A key objective of the Heart Foundation’s Active Living program is to increase the number of Australians sufficiently active for good health.
The Heart Foundation supports the creation of neighbourhoods that encourage people to be active.
Residential density is important in urban planning and design because different levels of density can result in different forms and neighbourhood characteristics, which influence whether an environment is supportive of an active lifestyle.
The discussion around density in Australia exists in a context of increasing pressure on population growth, using land sustainably and fuel prices. Confronted by these issues, state and federal governments are looking at new ways populations can be housed.
Does Density Matter? The role of density in creating walkable neighbourhoods (2014)
Authors: Tuesday Udell, Michelle Daley, Britt Johnson, Dr Rodney Tolley
This discussion paper highlights that well designed and located, higher density neighbourhoods are desirable and add value to our community.
This discussion paper argues that:
- People living in higher density neighbourhoods undertake more walking and physical activity than people living in low density neighbourhoods
- Density and six other key built environment features work together to create walkable neighbourhoods
- Additional amenity makes density work and can enhance community acceptance of density
The Heart Foundation supports the creation of healthy active neighbourhoods, and higher densities should be seen as one component to achieve this. If we want people to walk more, then density matters.
Download the Does Density Matter? report.
Low density development: Impacts on physical activity and associated health outcomes (2014)
Authors: Professor Billie Giles-Corti, Dr Paula Hooper, Dr Sarah Foster, Dr Mohammad Javad Koohsari, Dr Jacinta Francis
Commissioned by the Heart Foundation
To design neighbourhoods that support people in being able to walk or cycle to public transport, work or school we need to get the level of density right. Density that is too low can have an impact on physical activity levels and unfortunately in many Australia cities we continue to build low density neighbourhoods. Evidence suggests that adults living in low density neighbourhoods are less likely to walk and to use public transport, will spend more time driving, and along with adolescents are more likely to be overweight or obese.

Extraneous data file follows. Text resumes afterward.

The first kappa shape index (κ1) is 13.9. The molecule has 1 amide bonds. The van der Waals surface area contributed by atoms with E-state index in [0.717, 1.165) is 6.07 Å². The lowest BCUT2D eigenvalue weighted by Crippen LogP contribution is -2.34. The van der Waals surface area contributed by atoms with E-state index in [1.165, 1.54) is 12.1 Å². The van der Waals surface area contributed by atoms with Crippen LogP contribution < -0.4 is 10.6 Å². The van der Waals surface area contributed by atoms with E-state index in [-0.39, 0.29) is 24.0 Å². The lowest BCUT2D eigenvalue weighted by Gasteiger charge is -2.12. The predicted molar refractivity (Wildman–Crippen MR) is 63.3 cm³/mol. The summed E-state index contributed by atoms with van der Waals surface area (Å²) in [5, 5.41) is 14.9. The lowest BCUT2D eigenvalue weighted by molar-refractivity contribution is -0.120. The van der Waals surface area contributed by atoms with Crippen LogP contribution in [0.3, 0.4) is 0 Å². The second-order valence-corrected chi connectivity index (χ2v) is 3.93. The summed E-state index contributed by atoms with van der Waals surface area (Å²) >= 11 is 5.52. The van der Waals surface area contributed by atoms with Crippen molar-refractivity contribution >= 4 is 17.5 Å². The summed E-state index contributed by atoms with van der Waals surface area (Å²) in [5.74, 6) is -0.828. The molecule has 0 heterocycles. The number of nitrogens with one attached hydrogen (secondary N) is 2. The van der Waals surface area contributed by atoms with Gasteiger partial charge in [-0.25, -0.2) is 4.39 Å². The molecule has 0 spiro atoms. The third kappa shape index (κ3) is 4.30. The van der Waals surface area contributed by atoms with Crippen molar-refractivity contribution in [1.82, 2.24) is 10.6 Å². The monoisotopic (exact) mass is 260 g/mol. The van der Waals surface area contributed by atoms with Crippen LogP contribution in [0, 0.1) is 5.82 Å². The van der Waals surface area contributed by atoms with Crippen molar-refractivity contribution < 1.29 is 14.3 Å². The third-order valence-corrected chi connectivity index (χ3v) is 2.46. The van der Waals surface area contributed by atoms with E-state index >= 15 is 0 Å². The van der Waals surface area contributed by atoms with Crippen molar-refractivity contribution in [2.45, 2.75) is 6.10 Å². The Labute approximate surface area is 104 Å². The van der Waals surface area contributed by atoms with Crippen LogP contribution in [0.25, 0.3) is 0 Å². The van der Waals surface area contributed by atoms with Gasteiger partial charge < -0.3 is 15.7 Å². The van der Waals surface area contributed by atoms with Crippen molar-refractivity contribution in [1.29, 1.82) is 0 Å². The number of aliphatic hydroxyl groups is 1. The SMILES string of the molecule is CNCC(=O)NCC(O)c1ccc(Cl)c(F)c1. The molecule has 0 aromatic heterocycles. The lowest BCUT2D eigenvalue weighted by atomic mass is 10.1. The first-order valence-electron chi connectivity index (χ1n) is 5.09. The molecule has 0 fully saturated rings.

If we continue to build our neighbourhoods at low density then we will make it difficult for residents to be physically active and the risk factors to heart disease will continue to have a negative impact on health and wellbeing.
Download the Low density development report.
Increasing density in Australia: maximising the health benefits and minimising harm (2012)
Authors: Professor Billie Giles-Corti, Kate Ryan, Dr Sarah Foster
Commissioned by the Heart Foundation
Increasing residential density has the potential to produce numerous benefits to the environment and the community including health benefits.
This literature review addressed the impact of higher density on a range of health outcomes and across the life course including physical activity, cardiovascular and cancer mortality, road traffic mortality, respiratory health and mental health.
The findings suggest that to optimise an increase in density there should be a focus on three main constructs:
- building factors (its location, construction, design and maintenance)
- social, cultural and socioeconomic factors
- neighbourhood environment factors.
Download the Increasing density in Australia report.
Blueprint for an Active Australia.